Why Did the Discoveries of the Renaissance Make Little Practical Difference to Medical Treatment Between 1500-1700?

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Why did the discoveries of the Renaissance make little practical difference to medical treatment between c1500-c1700?

During the renaissance there were 3 significant figures, who were Andreas Vesalius who was famous for his knowledge in anatomy, Ambroise Paré who was famous for his advances in surgery, and William Harvey who was famous for working out how the body worked (physiology). These three made extremely big and definitely important discoveries, but for different reasons never really at the time came about to have an importance.

Andreas Vesalius published a book entitled “The Fabric of the Human Body” which was published around the time that printing first came about. His specialism was anatomy, and in the book that he
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William Harvey published the book called “An Anatomical Account of the Motion of the Heart and Blood in Animals” which was officially published a fair time after the other two’s books. He proved that the heart acts as a pump by recirculating the blood, and showed that the blood flows around the body and is carried away by the arteries and is carried back into the heart by the veins. This had a limited impact because likewise to Vesalius, it did not make anyone healthier at the time, and it made more of a long term impact on medicine. He had not found a way to practically cure people because he had just made a book to further people’s knowledge on how the body works. Although his book is very useful for us nowadays, at the time people would not know how to approach it, and really wouldn’t make much of an impact on the people’s health.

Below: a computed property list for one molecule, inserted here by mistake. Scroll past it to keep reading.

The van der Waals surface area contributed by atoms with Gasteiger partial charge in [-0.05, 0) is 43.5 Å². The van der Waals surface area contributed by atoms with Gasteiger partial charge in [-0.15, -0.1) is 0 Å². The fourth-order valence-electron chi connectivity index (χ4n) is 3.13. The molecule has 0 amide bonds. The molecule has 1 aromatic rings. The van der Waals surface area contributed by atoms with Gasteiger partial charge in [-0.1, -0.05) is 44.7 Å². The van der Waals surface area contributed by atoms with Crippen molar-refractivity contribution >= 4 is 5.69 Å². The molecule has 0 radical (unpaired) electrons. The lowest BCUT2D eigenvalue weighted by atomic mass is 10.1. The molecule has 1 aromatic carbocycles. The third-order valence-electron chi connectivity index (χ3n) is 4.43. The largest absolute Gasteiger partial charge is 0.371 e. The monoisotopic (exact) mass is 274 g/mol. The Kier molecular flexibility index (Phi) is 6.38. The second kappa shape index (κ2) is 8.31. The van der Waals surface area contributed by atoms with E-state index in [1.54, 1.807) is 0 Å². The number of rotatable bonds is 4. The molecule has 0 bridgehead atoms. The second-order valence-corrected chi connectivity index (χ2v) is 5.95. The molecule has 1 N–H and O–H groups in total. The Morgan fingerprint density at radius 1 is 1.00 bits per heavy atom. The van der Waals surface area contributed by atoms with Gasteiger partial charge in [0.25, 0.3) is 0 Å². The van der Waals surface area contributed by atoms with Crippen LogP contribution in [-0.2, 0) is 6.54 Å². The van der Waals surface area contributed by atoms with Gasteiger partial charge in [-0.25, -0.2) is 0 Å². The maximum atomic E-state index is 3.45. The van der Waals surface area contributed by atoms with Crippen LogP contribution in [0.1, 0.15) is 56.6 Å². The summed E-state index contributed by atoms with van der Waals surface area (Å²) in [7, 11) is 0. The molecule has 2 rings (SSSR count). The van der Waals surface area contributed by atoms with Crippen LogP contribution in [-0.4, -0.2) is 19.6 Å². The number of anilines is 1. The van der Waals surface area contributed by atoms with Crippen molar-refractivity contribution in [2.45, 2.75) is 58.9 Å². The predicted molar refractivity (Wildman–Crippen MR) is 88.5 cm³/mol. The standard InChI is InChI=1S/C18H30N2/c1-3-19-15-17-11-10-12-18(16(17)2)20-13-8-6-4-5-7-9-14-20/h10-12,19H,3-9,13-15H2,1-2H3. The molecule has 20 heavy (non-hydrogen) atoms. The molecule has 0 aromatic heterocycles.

In conclusion, the main reason that I believe is the answer to not having much of a change in the Renaissance is the people’s attitude to change. For example, even though they knew deep down that something wasn’t working, they would still go ahead and use it because of the fact that it was what they were used to. The great discoveries that were made by Vesalius, Paré and Harvey did not improve people’s health day to day, but instead made a serious impact in the general history of medicine. They showed that the only persons attitude that was going to change was those of the rich and the

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